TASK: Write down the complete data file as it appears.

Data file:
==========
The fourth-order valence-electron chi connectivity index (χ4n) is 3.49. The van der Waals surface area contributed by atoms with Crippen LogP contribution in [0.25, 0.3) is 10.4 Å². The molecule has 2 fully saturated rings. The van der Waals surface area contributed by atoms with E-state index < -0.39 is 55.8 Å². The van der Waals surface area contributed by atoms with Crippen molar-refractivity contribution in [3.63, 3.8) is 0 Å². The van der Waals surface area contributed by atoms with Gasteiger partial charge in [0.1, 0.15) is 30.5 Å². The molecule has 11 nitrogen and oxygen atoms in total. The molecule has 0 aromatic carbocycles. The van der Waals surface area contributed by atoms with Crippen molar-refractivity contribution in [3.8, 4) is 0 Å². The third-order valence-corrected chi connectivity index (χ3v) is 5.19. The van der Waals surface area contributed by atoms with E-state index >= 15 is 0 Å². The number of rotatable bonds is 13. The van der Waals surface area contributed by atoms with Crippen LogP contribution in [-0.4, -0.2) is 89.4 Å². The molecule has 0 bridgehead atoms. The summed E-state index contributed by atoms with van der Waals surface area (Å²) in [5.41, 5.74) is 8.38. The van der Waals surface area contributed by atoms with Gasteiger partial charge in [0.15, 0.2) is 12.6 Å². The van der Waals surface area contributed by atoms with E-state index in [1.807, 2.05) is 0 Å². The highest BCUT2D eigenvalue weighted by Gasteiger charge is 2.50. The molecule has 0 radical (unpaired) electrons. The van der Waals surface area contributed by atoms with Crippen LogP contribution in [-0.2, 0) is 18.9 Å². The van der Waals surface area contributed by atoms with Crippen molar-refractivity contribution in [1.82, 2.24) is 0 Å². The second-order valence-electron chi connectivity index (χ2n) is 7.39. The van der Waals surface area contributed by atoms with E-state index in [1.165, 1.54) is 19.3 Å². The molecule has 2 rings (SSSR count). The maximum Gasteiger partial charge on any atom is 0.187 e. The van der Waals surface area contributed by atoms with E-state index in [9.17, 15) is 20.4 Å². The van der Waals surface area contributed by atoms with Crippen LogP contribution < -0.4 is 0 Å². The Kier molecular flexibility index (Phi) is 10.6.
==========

The fourth-order valence-electron chi connectivity index (χ4n) is 3.49. The van der Waals surface area contributed by atoms with Crippen LogP contribution in [0.25, 0.3) is 10.4 Å². The molecule has 2 fully saturated rings. The van der Waals surface area contributed by atoms with E-state index < -0.39 is 55.8 Å². The van der Waals surface area contributed by atoms with Crippen molar-refractivity contribution in [3.63, 3.8) is 0 Å². The van der Waals surface area contributed by atoms with Gasteiger partial charge in [0.1, 0.15) is 30.5 Å². The molecule has 11 nitrogen and oxygen atoms in total. The molecule has 0 aromatic carbocycles. The van der Waals surface area contributed by atoms with Crippen molar-refractivity contribution in [3.8, 4) is 0 Å². The third-order valence-corrected chi connectivity index (χ3v) is 5.19. The van der Waals surface area contributed by atoms with E-state index >= 15 is 0 Å². The number of rotatable bonds is 13. The van der Waals surface area contributed by atoms with Crippen LogP contribution in [-0.4, -0.2) is 89.4 Å². The molecule has 0 bridgehead atoms. The summed E-state index contributed by atoms with van der Waals surface area (Å²) in [5.41, 5.74) is 8.38. The van der Waals surface area contributed by atoms with Gasteiger partial charge in [0.15, 0.2) is 12.6 Å². The van der Waals surface area contributed by atoms with E-state index in [1.807, 2.05) is 0 Å². The highest BCUT2D eigenvalue weighted by Gasteiger charge is 2.50. The molecule has 0 radical (unpaired) electrons. The van der Waals surface area contributed by atoms with Crippen LogP contribution in [-0.2, 0) is 18.9 Å². The van der Waals surface area contributed by atoms with Crippen molar-refractivity contribution in [1.82, 2.24) is 0 Å². The second-order valence-electron chi connectivity index (χ2n) is 7.39. The van der Waals surface area contributed by atoms with E-state index in [1.165, 1.54) is 19.3 Å². The molecule has 2 rings (SSSR count). The maximum Gasteiger partial charge on any atom is 0.187 e. The van der Waals surface area contributed by atoms with E-state index in [9.17, 15) is 20.4 Å². The van der Waals surface area contributed by atoms with Crippen LogP contribution < -0.4 is 0 Å². The Kier molecular flexibility index (Phi) is 10.6.